WHAT is Crossing Bridges ?
Crossing Bridges Project is an annual photography gathering of Asian Photography Forums and Photography Societies for a week of networking, friend-making, bridge-building and photography. The primary aim is to network and find out about what is happening in other countries on the photography and imaging fronts. Friend-making amongst photographers from different countries also opens up new destinations and well-kept secret gems of locations and events that are seldom visited by regular tourists

WHAT type of people participate in Crossing Bridges?
Photographers with …first… a passion in photography. Most participants are also very active socially and contributing within their respective photography societies. We have had full-time professional photographers who shoot for their respective national newspapers and publications. We’ve Photographers who shoot for lifestyle publications, sports shooters, photographers who shoot for competition entries, photo editors of national newspapers ….. AND We have had passionate pure hobbyists and newbies join Crossing Bridges .

WHAT is a typical day during Crossing Bridges week ?
– waking up several hours before the break of dawn and sleeping on buses is a favorite past time while we are on the way for a sunrise shoot on a mountain top or God-forsaken sand dunes

– continuous relentless photo-hunting until a late breakfast

– the weak will usually catch up on sleep late morning under a tree or other shelter while the ones with a sprung spring continue shooting indoors

– lunches are usually more comfortable with discussions on what happened that morning and what to expect for the rest of the day …. while the ones with a loose spring continue shooting restaurant staff n the kitchen and storerooms . Usually visitors from the local photography clubs will drop by to join us for lunch and getting to know the local photogs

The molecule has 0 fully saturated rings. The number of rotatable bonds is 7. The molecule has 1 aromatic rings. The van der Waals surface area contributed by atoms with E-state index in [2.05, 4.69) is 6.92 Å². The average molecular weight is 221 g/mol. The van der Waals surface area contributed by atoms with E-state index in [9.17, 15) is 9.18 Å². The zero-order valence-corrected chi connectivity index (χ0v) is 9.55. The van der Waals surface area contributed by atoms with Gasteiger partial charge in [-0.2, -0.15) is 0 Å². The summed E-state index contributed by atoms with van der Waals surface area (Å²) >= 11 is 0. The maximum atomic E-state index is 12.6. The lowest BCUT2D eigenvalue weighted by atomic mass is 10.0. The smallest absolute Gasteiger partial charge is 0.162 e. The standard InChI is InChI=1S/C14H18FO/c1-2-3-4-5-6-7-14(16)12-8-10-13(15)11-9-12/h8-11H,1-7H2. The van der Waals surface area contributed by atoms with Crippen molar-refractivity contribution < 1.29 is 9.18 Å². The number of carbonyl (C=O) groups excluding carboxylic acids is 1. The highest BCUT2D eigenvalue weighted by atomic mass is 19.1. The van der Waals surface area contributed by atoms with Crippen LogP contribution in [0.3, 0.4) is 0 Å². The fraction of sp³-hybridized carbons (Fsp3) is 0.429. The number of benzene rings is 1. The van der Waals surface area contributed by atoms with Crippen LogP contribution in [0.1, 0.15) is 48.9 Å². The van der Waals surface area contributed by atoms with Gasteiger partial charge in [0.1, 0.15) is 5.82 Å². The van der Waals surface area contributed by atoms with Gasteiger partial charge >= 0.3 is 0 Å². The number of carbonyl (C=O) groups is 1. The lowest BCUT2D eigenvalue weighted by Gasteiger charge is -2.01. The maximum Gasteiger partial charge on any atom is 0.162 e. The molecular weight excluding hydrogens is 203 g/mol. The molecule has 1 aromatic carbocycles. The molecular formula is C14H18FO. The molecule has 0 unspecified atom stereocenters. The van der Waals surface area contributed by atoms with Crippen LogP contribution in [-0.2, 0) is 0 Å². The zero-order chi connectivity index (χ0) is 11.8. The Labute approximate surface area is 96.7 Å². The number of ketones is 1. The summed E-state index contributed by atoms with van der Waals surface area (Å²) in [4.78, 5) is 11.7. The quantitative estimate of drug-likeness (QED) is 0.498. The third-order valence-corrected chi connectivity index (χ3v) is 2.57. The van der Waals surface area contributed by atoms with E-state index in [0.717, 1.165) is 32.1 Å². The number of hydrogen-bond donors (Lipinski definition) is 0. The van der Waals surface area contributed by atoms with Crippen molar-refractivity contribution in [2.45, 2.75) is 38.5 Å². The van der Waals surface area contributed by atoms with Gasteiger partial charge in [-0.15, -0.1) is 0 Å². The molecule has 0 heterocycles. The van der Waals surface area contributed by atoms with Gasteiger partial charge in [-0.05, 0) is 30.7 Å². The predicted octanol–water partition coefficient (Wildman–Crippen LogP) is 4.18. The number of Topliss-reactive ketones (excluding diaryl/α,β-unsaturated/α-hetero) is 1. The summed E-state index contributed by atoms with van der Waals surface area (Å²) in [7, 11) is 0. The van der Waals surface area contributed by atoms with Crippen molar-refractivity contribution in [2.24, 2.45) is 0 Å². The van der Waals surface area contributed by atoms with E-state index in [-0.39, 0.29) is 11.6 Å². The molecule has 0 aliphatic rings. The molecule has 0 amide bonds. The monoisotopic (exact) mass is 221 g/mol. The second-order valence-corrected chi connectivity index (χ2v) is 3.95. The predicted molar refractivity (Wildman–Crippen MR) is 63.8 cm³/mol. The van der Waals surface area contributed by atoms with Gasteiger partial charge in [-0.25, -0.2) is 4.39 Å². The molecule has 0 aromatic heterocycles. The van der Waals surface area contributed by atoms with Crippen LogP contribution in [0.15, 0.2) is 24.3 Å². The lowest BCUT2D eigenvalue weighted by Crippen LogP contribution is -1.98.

– after lunch, its back to catching sleep on the bus while it brings us to the next location ….shooting begins again in ernest after 3pm through sundown and dark

– Dinner is usually after the sun is well and truly down

– We’ll check into the hotel for that night , catch a shower and by 9-10pm be all refreshed … not for bed… this is when almost everyone will be going through the day’s images, doing ‘homework’ , posting on social medias and sharing of images and jokes amongst one another. The ones with a loose nut continue shooting nearby along the streets and alleys poking their curiosity into coffee stalls , parking their backsides next to street vendors and seeking out nocturnal subjects and stories

– Others will just chill over a beer or 5 and talk camera …. this is when little known photography gadgets and custom built gear start popping their heads out

– Yes we do mostly hit the sack by 1 or 2am

– To maximize on sleep time between 1-2am and 4am , we usually do not unpack. The only things usually out of the bags are batteries, chargers and the next day’s change of clothes

– Waking up the next morning is usually done Army style …. ungodly door banging and shouting often waking up regular innocent other guests of the establishment … yeah, we left a couple of guys behind in the Philippines and they spent half the morning in a rented local cab catching back up

– One rule of Moving Out …. WE MOVE OUT WHEN ITS TIME no waiting for late or laggy participants (not fair to other participants and not worth the entire group missing a sunrise because of one or 2 late wakers)

WHAT are the most memorable moments during Crossing Bridges ?